Report: Social networking security risks pervade UK organisations

A recent report from Palo Alto Networks Inc. reveals that 224 commonly used social networking applications present particular security problems. Ron Condon reports.

A detailed analysis of more than 700 corporate networks has revealed a pervasive use of Facebook and other social networking applications, and, with it, a growing threat of malware and data leakage.

The analysis was carried out by security vendor Palo Alto Networks Inc., which scanned the network traffic of 723 enterprises (275 of them based in Europe) between March and September 2010. The results are published in the 6th edition of its Application Usage and Risk Report.

Facebook was the most ubiquitous social networking application, present on 96% of networks, followed by Twitter (93%), LinkedIn (85%), Myspace (79%) and Facebook applications (76%). In the UK, Facebook was present in 100% of organisations, Hotmail was present in 95% and Meebo, a universal IM client, was present in 82%.

The report identified a total of 931 different social networking applications currently in use, of which 224 pose particular security problems, because they are user-driven, and are not generally well managed by traditional security mechanisms, such as firewalls. While acknowledging that these new applications can bring benefits to users and organisations, the report stresses that, among many social networking security risks, the sites can lay networks open to malware and act as a channel for data leakage. Social networking applications also accounted for nearly a quarter of all bandwidth.

For the purposes of analysis, the report splits these applications into three main categories: saying (webmail and instant messaging), socialising (social networking sites) and sharing (FTP, P2P and browser-based sharing programs).

Saying (webmail and IM)
These applications, says the report, are "used in a largely unmonitored and uncontrolled manner, which, in turn, introduces significant inbound and outbound risks." The main risk they bring is that they can be used to give out information unchecked and send out attachments. And, as most webmail programs use common Web traffic ports (TCP/80 or TCP/443) or hop between ports, they can be hard to monitor using a traditional firewall, which tends to keep those ports open.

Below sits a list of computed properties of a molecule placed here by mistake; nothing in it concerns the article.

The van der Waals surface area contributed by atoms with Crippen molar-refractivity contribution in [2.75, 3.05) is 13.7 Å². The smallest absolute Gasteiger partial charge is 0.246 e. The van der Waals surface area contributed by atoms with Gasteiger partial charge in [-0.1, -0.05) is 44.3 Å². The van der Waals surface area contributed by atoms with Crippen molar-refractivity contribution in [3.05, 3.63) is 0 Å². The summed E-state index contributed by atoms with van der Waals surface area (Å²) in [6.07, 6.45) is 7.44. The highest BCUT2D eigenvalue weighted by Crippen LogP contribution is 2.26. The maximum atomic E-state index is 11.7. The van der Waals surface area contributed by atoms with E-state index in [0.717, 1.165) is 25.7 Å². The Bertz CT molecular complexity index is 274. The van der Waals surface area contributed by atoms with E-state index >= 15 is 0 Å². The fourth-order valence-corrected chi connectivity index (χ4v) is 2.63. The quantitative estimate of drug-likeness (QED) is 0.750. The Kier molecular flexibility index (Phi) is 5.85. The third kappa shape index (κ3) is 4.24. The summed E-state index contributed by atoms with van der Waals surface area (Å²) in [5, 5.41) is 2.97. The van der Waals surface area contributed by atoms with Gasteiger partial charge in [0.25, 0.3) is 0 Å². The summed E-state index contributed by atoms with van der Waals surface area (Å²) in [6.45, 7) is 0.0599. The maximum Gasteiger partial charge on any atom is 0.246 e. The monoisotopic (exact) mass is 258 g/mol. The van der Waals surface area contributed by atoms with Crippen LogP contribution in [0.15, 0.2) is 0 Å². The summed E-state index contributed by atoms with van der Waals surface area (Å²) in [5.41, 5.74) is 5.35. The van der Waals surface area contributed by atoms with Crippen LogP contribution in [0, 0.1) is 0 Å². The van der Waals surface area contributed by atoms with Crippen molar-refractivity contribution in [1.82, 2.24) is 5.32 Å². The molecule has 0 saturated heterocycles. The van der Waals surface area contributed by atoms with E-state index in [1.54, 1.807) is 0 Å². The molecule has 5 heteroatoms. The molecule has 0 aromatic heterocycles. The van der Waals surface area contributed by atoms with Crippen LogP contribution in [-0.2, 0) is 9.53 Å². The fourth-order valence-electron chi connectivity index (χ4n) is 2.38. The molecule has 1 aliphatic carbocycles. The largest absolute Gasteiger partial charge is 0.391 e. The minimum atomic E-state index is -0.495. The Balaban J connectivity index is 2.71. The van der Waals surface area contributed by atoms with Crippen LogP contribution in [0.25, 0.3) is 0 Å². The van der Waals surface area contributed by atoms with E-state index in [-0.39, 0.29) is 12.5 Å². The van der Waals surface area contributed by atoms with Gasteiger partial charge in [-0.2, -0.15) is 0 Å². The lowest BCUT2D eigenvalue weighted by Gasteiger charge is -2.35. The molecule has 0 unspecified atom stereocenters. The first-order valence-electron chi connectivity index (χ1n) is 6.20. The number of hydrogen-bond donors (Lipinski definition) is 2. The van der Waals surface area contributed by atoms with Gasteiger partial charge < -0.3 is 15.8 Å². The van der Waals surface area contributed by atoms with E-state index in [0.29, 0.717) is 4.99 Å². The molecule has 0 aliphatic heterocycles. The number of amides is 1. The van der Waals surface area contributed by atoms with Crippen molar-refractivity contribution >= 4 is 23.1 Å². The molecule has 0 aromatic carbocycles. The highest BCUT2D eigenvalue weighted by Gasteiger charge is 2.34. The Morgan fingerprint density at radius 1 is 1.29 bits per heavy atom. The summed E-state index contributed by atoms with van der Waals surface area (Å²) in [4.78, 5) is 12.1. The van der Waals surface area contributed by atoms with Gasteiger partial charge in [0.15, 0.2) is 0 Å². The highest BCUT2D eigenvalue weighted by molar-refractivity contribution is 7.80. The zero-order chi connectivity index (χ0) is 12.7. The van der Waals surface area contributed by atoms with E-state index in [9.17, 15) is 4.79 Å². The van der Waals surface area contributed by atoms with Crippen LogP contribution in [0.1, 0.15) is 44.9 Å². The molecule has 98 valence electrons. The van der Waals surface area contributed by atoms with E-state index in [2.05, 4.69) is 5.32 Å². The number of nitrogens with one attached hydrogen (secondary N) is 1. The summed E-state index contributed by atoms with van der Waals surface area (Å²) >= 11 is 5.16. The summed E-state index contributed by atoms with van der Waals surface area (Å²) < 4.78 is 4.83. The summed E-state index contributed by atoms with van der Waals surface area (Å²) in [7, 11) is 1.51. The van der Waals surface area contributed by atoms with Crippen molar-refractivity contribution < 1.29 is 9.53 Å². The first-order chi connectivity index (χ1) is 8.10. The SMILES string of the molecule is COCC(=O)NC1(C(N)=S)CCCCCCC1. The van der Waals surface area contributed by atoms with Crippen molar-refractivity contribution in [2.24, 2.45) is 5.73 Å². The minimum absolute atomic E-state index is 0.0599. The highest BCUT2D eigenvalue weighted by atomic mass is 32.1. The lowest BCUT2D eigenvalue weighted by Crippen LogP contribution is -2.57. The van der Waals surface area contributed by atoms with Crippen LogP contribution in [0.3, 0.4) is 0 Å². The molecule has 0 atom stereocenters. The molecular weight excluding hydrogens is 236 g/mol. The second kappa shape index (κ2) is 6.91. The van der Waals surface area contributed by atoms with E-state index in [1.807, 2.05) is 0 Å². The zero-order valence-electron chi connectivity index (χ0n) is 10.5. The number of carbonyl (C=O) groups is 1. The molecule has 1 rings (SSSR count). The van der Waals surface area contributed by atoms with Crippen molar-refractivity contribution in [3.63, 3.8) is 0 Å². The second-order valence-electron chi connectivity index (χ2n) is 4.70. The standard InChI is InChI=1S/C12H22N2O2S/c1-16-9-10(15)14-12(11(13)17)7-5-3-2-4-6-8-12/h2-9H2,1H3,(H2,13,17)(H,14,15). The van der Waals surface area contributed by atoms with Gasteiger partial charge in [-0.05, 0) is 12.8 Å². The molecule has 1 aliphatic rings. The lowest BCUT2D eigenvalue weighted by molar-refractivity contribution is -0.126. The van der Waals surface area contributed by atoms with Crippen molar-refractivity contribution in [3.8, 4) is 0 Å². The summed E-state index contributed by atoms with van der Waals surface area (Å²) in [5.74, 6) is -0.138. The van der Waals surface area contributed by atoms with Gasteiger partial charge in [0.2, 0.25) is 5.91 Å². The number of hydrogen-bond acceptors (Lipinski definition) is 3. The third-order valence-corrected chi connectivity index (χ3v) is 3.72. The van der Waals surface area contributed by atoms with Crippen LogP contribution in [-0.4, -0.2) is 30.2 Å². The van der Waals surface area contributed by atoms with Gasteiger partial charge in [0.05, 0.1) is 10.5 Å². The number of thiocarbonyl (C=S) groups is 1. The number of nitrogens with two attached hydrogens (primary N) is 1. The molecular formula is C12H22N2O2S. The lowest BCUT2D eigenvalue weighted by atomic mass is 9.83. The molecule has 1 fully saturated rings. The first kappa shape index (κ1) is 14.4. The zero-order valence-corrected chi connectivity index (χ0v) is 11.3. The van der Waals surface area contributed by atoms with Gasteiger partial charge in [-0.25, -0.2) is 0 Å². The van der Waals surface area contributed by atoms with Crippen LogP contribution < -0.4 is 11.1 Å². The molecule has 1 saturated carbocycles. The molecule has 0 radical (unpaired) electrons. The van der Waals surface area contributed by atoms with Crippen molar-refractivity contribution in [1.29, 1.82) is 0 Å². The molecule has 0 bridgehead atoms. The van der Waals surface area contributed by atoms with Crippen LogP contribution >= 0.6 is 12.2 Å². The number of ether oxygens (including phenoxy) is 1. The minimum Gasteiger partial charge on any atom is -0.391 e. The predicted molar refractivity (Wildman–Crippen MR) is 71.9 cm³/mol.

Socialising (Facebook, Myspace)
Four Facebook social networking applications (Facebook, Facebook Posting, Facebook Apps and Facebook Social Plugins) consumed 78% of the total social networking bandwidth usage as observed in the study. Analysis of traffic patterns found that most users view pages rather than post: Only 1% of activity involved posting information. However, as the report says, the content of any posts is mainly unregulated, allowing for potential leakage of sensitive data. There is also the threat of users downloading malicious Facebook apps.

Browser-based file sharing The report makes the point that, while early means of file sharing -- such P2P and FTP -- required some level of technical knowledge to set up, browser-based applications such as Skydrive, DocStoc, MegaUpload and RapidShare are much more user-friendly and are therefore being used increasingly. While some are designed to be business-focused, others encourage (and reward) users to upload and share copyrighted material such as films and TV programmes. This means that users may be consuming corporate bandwidth to make money for themselves instead of doing their jobs, and may also implicate their employers in copyright theft. MegaUpload, MediaFire and RapidShare were the highest browser-based consumers of network bandwidth.

Nir Zuk, founder and CTO of Sunnyvale, Calif.-based Palo Alto, said the trends uncovered in the report underline the need to review network security. "Applications are leaving the network with the move to the cloud; users are leaving the network as they become more mobile, and even the infrastructure is leaving the network as companies use services such as Rackspace and Amazon Web Services," he said.

He claimed that only 10% of corporate applications globally now reside on corporate servers, with the rest either being in the cloud or on users' PCs. Even though Zuk was one of the developers of the first stateful inspection firewalls when he worked at Check Point Software Technologies in the 1990s, he declared that "the stateful firewall doesn't work anymore."

However, customers are unlikely to follow Zuk's advice to throw out all firewalls and replace them with Palo Alto's own 'next generation' firewall instead. One such customer is Sean Whetstone, head of IT services for Reed Specialist Recruitment Ltd., who manages a global network. He said the Palo Alto product provides a "useful second opinion" to his more traditional line-up of firewalls and intrusion prevention systems, but that he has no plans to remove those existing lines of defence.

He also suggested that client-based antimalware software has a big role to play in controlling what users do, and what content they download and send.

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